Things They Carried By Tim O Brien: Chapter Analysis

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In the novel, The Things They Carried, the author, Tim O’Brien, purposely places the stories out of chronological order in order for readers to fully feel the impact and importance of the stories and make them come to life. He begins by writing tales as if they were real and later admits they were simply stories made up to keep the dead alive. A particular story that stood out was the piece surrounding Curt Lemon. Towards the beginning, there is a story of how Bob Kiley wrote a letter to Curt Lemon’s sister after his death and mentions how the man painted himself up and went trick-or-treating on Halloween in a village in “just boots and balls and an M-16”. By inserting this story in the beginning the readers automatically associate Curt Lemon …show more content…
While reading the novel, it is very obvious to readers that the stories throughout the text are not in chronological order. This was no accident. The author goes on talking about events in the war and then switches to pre-war and post-war events. Early on in the book he discusses the men in the war and events that took place while fighting in Vietnam and suddenly flashes back to his pre-war life in the chapter titled “On the Rainy River”. In this chapter he discusses the troubling decision that constantly stayed on his mind. He had to decide if he would do the honorable thing and go to war or if he would do the brave thing and skip out on the war by moving to Canada. If O’Brien added this story in the proper order, it would change the overall direction of the novel. It would no longer be a collection of war stories that impacted this mans life, but a story of how one “cowardly” decision determined this man’s destiny. Another chapter where O’Brien defies chronological order is the last chapter which is titled “The Lives of the Dead”. In this chapter he tells about the death of his first love, Linda, that took place during his childhood. He includes this seemingly irrelevant story in order to sum up the novel. When readers finish the book, he does not want them to walk away thinking that the purpose of the novel was to inform them of what it is like to actually be in the war. O’Brien wants to show them the significance and meaning of death and how it is all the …show more content…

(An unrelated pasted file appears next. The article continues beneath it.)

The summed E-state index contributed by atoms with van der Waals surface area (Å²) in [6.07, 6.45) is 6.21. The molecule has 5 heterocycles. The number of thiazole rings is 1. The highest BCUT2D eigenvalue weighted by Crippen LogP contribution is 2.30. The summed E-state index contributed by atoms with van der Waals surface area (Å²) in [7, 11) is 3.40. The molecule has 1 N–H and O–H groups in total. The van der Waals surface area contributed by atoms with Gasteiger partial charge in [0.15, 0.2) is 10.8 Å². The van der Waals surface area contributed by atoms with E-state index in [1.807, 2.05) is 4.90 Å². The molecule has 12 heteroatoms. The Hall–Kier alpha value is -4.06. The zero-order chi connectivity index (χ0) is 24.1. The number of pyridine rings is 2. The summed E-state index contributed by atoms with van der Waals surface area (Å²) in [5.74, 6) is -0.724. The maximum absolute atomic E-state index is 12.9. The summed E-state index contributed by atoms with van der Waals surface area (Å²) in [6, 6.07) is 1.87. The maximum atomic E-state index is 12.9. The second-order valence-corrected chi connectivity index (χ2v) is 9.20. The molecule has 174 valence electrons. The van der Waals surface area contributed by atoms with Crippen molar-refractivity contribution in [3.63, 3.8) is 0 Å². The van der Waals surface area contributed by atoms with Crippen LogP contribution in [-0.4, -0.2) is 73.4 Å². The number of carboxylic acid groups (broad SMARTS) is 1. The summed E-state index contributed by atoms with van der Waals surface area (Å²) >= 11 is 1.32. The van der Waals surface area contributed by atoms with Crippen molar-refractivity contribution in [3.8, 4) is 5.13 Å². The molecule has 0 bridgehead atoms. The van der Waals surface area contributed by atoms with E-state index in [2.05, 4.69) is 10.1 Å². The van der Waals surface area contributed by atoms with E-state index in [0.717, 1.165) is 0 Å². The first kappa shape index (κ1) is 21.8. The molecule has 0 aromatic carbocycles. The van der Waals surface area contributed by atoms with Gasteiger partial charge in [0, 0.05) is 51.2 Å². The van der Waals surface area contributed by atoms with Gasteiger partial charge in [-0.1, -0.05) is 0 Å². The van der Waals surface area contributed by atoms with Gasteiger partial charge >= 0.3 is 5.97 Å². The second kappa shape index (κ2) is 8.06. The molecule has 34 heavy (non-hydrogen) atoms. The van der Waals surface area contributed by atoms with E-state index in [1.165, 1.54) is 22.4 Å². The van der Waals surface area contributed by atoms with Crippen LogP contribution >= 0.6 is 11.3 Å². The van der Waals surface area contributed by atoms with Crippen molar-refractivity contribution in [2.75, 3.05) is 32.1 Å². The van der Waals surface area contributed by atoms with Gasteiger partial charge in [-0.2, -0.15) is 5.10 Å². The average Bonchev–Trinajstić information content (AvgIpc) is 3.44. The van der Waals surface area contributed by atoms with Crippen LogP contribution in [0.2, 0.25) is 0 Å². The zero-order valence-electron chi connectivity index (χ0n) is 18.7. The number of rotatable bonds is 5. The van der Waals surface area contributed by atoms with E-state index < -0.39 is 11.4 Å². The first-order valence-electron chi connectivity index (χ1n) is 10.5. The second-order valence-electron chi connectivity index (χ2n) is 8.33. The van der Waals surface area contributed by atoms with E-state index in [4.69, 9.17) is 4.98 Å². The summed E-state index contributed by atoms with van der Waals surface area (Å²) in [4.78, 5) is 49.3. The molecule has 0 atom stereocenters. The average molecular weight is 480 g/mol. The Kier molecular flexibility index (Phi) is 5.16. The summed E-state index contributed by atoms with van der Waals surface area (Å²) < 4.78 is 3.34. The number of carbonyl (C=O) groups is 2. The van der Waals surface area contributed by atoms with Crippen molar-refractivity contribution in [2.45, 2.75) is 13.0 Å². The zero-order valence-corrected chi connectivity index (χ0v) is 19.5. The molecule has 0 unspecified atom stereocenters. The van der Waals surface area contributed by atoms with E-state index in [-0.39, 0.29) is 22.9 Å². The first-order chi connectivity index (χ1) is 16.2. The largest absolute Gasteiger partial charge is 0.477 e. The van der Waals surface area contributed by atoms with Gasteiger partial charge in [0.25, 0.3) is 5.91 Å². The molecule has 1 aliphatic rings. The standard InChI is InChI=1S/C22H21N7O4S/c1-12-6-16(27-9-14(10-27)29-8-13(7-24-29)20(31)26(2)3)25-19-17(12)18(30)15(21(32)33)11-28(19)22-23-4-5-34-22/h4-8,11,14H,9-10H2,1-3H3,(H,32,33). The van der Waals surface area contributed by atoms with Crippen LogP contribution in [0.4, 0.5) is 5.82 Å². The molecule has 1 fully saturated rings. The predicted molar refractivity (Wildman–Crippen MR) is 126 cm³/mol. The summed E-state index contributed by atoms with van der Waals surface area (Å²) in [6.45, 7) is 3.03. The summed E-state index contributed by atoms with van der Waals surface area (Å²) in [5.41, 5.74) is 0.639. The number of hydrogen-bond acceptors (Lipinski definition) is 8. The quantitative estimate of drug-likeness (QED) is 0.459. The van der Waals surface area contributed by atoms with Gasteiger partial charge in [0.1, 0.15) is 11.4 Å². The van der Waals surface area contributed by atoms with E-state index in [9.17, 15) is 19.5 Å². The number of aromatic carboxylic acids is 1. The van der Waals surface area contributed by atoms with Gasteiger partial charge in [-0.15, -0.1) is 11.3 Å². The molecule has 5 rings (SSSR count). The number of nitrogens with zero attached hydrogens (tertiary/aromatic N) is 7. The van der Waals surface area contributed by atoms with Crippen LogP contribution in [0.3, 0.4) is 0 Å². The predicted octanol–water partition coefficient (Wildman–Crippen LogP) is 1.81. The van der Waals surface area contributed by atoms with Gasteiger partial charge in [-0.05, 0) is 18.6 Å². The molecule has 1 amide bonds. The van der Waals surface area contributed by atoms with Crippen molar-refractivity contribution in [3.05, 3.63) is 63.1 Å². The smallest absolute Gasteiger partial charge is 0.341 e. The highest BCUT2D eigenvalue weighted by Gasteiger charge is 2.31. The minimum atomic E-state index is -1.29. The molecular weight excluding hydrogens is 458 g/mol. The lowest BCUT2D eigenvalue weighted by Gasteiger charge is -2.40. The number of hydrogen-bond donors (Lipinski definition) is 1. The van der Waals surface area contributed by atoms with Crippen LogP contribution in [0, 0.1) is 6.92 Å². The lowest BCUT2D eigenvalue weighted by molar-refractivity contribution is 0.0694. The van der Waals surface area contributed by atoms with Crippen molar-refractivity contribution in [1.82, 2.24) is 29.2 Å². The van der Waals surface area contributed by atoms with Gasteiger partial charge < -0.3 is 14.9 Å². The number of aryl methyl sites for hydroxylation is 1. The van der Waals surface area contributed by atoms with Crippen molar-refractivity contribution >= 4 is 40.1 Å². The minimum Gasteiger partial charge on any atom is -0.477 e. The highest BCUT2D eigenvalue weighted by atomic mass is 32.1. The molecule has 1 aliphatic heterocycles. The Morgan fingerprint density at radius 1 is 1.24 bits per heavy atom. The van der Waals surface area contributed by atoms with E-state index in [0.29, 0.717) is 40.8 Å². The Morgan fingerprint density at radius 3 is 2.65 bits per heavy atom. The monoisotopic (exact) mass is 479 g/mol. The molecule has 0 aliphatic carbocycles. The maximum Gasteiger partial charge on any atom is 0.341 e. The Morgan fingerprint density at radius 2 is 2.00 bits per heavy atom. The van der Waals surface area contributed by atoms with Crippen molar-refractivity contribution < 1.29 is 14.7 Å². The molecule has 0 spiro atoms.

Many themes are portrayed in the novel, “The Things They Carried”, but the two that are consistently shown throughout the book are how prone humans are to guilt and how hard weakness can drive a man to make a decision. O’Brien purposely places stories out of order so that certain themes are mentioned continuously throughout the book, rather than just in one place. Guilt haunts almost every character in the text. At the beginning of the novel, Jimmy Cross feels he is guilty for Ted Lavenders death because he was too busy thinking about Martha when Lavender was shot. Guilt is brought up again towards the middle of the novel when Kiowa dies in the sewage field. Norman Bowker feels guilty because he could not pull Kiowa out of the mud when he sank. At the very end of the text Tim O’Brien mentioned the guilt he still feels to this day for not standing up for Linda when Nick Veenhof would attempt to pull off her red cap. Guilt is placed on the characters throughout the novel even though they had no reason to be guilty. The second theme, weakness, is first seen when Tim O’Brien tells the story of how he was too weak to work up the courage to run away to Canada. When the opportunity to flee is right at his fingertips, he stays in the boat with the old man and can do nothing but sob. In the chapter titled “The Dentist”, Curt Lemon shows his devout fear of dentists. When it is his turn to get his teeth checked, he passes out. He is mortified that this happens because it

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